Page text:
Buildfarm member culicidae just showed a transient failure in
the 9.4 branch:

It's an assert trap, for which the buildfarm helpfully captured a
stack trace:

#0  __GI_raise (sig=sig@entry=6) at ../sysdeps/unix/sysv/linux/raise.c:51
#1  0x00007fb8d388a3fa in __GI_abort () at abort.c:89
#2  0x0000558d34d90814 in ExceptionalCondition 
(conditionName=conditionName@entry=0x558d34df6e2d "!(!found)", 
errorType=errorType@entry=0x558d34dcef3c "FailedAssertion", 
 lineNumber=lineNumber@entry=2023) at 
#3  0x0000558d34c9374b in RestoreScratchTarget (lockheld=lockheld@entry=1 
'\001') at 
#4  0x0000558d34c966c4 in DropAllPredicateLocksFromTable (transfer=1 '\001', 
relation=relation@entry=0x7fb8d4d3aa18) at 
#5  TransferPredicateLocksToHeapRelation 
(relation=relation@entry=0x7fb8d4d3aa18) at 
#6  0x0000558d34ac7a70 in index_drop (indexId=29755, 
concurrent=concurrent@entry=0 '\000') at 
#7  0x0000558d34ac00f8 in doDeletion (flags=-1369083928, object=0x558d35c2c03c) 
#8  deleteOneObject (object=0x558d35c2c03c, depRel=depRel@entry=0x7fffae656fe8, 
flags=flags@entry=0) at 
#9  0x0000558d34ac0545 in deleteObjectsInList 
depRel=depRel@entry=0x7fffae656fe8, flags=flags@entry=0) at 
#10 0x0000558d34ac06c8 in performMultipleDeletions 
(objects=objects@entry=0x558d35badef0, behavior=DROP_CASCADE, 
flags=flags@entry=0) at 
#11 0x0000558d34b3e2e9 in RemoveObjects (stmt=stmt@entry=0x558d35bf5678) at 
#12 0x0000558d34ca61f0 in ExecDropStmt (stmt=stmt@entry=0x558d35bf5678,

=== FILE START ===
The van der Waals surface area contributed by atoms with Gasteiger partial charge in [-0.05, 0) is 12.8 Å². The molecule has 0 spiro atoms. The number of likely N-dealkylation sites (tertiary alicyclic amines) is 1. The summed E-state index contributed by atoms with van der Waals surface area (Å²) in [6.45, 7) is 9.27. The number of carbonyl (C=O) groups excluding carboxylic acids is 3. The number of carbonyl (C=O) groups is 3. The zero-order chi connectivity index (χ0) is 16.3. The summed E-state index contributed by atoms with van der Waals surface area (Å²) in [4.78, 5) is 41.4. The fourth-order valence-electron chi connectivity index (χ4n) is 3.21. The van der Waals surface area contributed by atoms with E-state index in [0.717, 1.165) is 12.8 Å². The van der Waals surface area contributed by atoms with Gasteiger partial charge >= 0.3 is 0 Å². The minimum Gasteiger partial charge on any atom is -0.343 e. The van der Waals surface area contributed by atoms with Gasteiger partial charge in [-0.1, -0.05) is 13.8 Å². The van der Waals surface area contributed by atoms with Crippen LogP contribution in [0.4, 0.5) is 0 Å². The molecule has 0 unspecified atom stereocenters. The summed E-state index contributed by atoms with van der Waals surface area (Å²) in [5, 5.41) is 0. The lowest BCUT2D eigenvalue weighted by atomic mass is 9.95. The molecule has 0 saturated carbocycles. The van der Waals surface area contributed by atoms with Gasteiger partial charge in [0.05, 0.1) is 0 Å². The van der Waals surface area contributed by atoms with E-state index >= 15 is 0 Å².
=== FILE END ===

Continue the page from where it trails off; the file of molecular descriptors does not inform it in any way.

isTopLevel=isTopLevel@entry=1 '\001') at 
#13 0x0000558d34ca8455 in ProcessUtilitySlow 
queryString=queryString@entry=0x558d35bf4b50 "DROP SCHEMA selinto_schema 
CASCADE;", context=context@entry=PROCESS_UTILITY_TOPLEVEL, 
params=params@entry=0x0, dest=dest@entry=0x558d35bf5a20, 
completionTag=completionTag@entry=0x7fffae657710 "") at 

I've been staring at that for a little while, and I can't see any logic
error that would lead to the failure.  Clearly it'd be expected if two
sessions tried to remove/reinsert the "scratch target" concurrently,
but the locking operations should be enough to prevent that.  (Moreover,
if that had happened, you'd have expected an earlier assertion failure
in one or the other of the RemoveScratchTarget calls.)

Plausible explanations at this point seem to be:

1. Cosmic ray bit-flip.
2. There's some bug in the lock infrastructure, allowing two processes
   to acquire an LWLock concurrently.
3. Logic error I'm missing.

Probably it's #3, but what?

And, while I'm looking at this ... isn't this "scratch target" logic
just an ineffective attempt at waving a dead chicken?  It's assuming
that freeing an entry in a shared hash table guarantees that it can
insert another entry.  But that hash table is partitioned, meaning it has
a separate freelist per partition.  So the extra entry only provides a
guarantee that you can insert something into the same partition it's in,
making it useless for this purpose AFAICS.

By the same token, I do not think I believe the nearby assumptions that
deleting one entry from PredicateLockHash guarantees we can insert
another one.  That hash is partitioned as well.

It looks to me like we either need to do a fairly significant rewrite
here, or to give up on making these hashtables partitioned.  Either
one is pretty annoying, considering the very low probability of running
out of shared memory right here; but what we've got is not up to project
standards IMO.

I have some ideas about fixing this by enlisting the help of dynahash.c
explicitly, rather than fooling with "scratch entries".  But I haven't
been able yet to write a design for that that doesn't have obvious bugs.

                        regards, tom lane

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